Restoring the model, msdb, and distribution Databases
The model, msdb, or distribution database may need to be restored from a backup when:
- The master database has been rebuilt using the Rebuild master command prompt utility.
- The model, msdb, or distribution database has been damaged, for example, due to media failure.
- The model has been modified. In this case, it is necessary to restore model from a backup when you rebuild master because the Rebuild Master utility deletes and re-creates model.
The model and msdb databases can only be restored from backups created on a Microsoft® SQL Server™ 2000 server. Restore of backups of these databases made on SQL Server version 7.0 or earlier is not supported.
If msdb contains scheduling or other data used by the system, it is necessary to restore msdb from a backup when you rebuild master because the utility deletes and re-creates msdb. This results in a loss of all scheduling information, as well as the backup and restore history. If msdb is not restored, and is not accessible, SQL Server Agent cannot access or initiate any previously scheduled tasks.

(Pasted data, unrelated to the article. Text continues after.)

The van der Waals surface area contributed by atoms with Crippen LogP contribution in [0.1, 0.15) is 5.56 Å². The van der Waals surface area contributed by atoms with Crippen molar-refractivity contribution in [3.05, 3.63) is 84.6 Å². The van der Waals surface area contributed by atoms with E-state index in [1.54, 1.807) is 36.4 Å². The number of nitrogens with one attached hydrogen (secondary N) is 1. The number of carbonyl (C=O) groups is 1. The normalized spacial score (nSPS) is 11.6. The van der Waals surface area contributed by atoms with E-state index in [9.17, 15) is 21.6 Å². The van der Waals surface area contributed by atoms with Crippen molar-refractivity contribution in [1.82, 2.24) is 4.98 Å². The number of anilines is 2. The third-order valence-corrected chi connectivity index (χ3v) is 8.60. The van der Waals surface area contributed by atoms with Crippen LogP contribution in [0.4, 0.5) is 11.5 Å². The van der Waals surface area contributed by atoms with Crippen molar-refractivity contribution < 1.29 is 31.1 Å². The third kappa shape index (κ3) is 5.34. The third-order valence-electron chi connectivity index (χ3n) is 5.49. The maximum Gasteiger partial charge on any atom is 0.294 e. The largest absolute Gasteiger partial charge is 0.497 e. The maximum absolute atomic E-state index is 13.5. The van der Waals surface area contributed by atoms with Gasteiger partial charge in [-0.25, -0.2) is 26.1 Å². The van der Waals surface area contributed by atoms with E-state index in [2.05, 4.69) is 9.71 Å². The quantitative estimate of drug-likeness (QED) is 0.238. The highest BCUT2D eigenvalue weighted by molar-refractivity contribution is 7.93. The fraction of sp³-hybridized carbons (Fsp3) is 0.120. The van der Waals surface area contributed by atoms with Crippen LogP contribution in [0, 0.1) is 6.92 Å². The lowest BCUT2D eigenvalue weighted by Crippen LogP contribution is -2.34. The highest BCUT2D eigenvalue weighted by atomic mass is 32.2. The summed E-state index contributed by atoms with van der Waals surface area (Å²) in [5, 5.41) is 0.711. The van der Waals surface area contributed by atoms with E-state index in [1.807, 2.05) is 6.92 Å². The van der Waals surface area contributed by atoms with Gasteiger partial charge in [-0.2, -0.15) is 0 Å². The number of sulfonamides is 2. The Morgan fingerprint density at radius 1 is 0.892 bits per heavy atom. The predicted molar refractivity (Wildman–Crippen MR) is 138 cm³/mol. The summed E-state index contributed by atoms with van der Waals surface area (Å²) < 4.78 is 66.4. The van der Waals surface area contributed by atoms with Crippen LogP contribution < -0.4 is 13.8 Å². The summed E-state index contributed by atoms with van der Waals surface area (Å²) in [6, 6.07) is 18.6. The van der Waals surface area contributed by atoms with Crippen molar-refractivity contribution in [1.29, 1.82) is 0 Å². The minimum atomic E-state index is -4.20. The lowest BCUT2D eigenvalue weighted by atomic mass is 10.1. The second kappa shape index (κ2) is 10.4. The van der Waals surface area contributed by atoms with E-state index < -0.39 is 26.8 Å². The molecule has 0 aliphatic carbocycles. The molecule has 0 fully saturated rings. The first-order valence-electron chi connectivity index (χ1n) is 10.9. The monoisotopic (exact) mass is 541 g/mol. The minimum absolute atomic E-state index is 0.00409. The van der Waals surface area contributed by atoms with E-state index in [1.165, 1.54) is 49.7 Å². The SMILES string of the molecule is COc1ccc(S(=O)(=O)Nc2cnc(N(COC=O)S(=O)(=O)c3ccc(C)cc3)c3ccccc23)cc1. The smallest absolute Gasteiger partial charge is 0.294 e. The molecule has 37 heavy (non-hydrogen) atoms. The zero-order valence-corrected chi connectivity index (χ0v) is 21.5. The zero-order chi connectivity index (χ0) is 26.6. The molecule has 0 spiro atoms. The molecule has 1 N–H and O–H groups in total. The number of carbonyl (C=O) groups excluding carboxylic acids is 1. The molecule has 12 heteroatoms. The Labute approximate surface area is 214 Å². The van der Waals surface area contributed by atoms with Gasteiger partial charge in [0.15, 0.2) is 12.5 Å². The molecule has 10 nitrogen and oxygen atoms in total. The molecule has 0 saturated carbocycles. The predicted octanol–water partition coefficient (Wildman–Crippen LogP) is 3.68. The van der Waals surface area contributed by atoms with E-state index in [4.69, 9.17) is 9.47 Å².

Meta Data Services uses msdb as the default repository database. An open connection between Meta Data Services and msdb will disrupt an msdb restore. To release the connection, restart Enterprise Manager and then restore msdb. Do not click the Meta Data Services node in Enterprise Manager until msdb is fully restored.
The distribution database is not rebuilt automatically when the Rebuild Master utility is used to rebuild master; therefore it is not necessary to restore distribution after rebuilding master. If the distribution database is still intact, distribution can be re-created automatically by attaching the database to SQL Server. Alternatively, a backup of distribution can be restored instead.
However, if distribution is not re-created by restoring a backup or attaching the database, the SQL Server replication utilities will not run, preventing data replication. If the distribution database is used for replication by many Publishers, this can affect many systems.
You cannot restore a database that is being accessed by users. Therefore, when restoring msdb, SQL Server Agent should be stopped. If SQL Server Agent is running, it may access msdb. Similarly, when restoring distribution, the SQL Server replication utilities should be stopped. If the SQL Server replication utilities are running, they may access distribution.
Replication utilities that must be stopped are:
- The Replication Log Reader Agent utility.
- The Replication Distribution Agent utility.
- The Replication Snapshot Agent utility.
- The Replication Merge Agent utility.